The concept of trained immunity was largely inspired by two parallel, but related, experimental approaches. Original experiments with Candida albicans infections in mice suggested that a non-lethal dose of C. albicans primes organisms and protects against a future, otherwise lethal, infection in a cytokine-dependent and macrophage-dependent manner28. However, priming with a pathogen or a pathogen-associated molecular pattern does not always lead to an enhanced response, as is the case for lipopolysaccharide (LPS) tolerance42. Studying the transcriptional and epigenetic response of LPS tolerance has highlighted that, whereas some pro-inflammatory mediators are suppressed, antimicrobial effector molecules are primed, which illustrates the layered control of specific effector transcriptional modules in macrophages42. Intriguingly, exposure to β-glucan derived from C. albicans can reverse some aspects of LPS tolerance111, suggesting contextual control over the formation and erasure of memory.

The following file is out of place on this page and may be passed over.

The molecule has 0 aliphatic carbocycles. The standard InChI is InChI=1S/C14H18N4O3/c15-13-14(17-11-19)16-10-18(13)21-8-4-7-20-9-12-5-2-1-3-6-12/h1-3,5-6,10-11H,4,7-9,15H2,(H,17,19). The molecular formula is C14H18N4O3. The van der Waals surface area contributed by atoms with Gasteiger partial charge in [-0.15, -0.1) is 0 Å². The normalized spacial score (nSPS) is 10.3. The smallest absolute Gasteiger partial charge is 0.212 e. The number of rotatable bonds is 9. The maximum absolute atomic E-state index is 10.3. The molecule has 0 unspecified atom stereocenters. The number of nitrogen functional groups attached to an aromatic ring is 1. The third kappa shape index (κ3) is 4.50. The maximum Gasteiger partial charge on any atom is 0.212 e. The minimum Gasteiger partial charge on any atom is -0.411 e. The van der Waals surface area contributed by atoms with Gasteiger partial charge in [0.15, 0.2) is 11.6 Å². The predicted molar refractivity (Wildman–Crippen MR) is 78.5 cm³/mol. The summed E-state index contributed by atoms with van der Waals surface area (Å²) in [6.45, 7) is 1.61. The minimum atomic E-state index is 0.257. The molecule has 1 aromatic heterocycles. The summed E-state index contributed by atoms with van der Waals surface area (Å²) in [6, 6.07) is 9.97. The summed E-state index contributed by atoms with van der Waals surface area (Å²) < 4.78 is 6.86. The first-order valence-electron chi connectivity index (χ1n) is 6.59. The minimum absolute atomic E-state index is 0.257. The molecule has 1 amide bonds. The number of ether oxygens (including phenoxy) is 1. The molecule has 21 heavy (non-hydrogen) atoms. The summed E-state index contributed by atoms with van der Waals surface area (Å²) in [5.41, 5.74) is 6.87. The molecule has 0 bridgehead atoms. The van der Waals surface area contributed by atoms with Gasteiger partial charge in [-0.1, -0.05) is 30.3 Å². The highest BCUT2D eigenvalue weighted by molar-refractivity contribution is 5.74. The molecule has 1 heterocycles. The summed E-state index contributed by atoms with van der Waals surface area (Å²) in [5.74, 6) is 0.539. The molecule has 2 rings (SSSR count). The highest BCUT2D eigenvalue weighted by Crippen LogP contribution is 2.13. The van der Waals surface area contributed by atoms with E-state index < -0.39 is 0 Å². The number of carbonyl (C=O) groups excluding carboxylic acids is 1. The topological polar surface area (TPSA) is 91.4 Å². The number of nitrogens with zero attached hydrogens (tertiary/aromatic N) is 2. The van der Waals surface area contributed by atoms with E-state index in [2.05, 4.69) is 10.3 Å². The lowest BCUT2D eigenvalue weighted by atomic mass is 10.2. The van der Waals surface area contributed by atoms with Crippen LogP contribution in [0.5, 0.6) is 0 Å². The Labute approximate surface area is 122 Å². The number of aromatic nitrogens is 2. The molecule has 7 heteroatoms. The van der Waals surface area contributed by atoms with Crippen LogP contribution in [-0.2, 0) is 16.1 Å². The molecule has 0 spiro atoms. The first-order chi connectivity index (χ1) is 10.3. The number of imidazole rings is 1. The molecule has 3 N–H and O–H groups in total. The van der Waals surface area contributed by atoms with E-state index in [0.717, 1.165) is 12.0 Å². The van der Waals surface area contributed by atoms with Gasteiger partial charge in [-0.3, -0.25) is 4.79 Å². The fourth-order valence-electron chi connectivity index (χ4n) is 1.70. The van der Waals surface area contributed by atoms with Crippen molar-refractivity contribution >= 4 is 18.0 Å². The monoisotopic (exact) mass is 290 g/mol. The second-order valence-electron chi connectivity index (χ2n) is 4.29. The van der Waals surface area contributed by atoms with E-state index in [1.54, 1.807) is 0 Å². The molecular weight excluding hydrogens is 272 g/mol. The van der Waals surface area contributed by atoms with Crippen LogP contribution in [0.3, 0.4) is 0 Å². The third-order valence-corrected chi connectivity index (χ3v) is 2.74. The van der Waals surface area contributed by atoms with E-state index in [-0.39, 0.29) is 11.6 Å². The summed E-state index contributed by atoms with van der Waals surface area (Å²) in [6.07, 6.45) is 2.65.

Early studies on the role of trained immunity in tissues suggest that IFNγ from T cells can directly prime alveolar macrophages, which correlate with enhanced bacterial protection after viral exposure107. Current work is also examining how environmentally responsive transcription factors (such as PPARγ) and cytokine-responsive transcription factors (such as STAT6) cooperatively modify macrophage cell states112. It will be of interest to determine how macrophage-mediated trained immunity operates within the broader context of tissue immunity.
Non-leukocytes in memory storage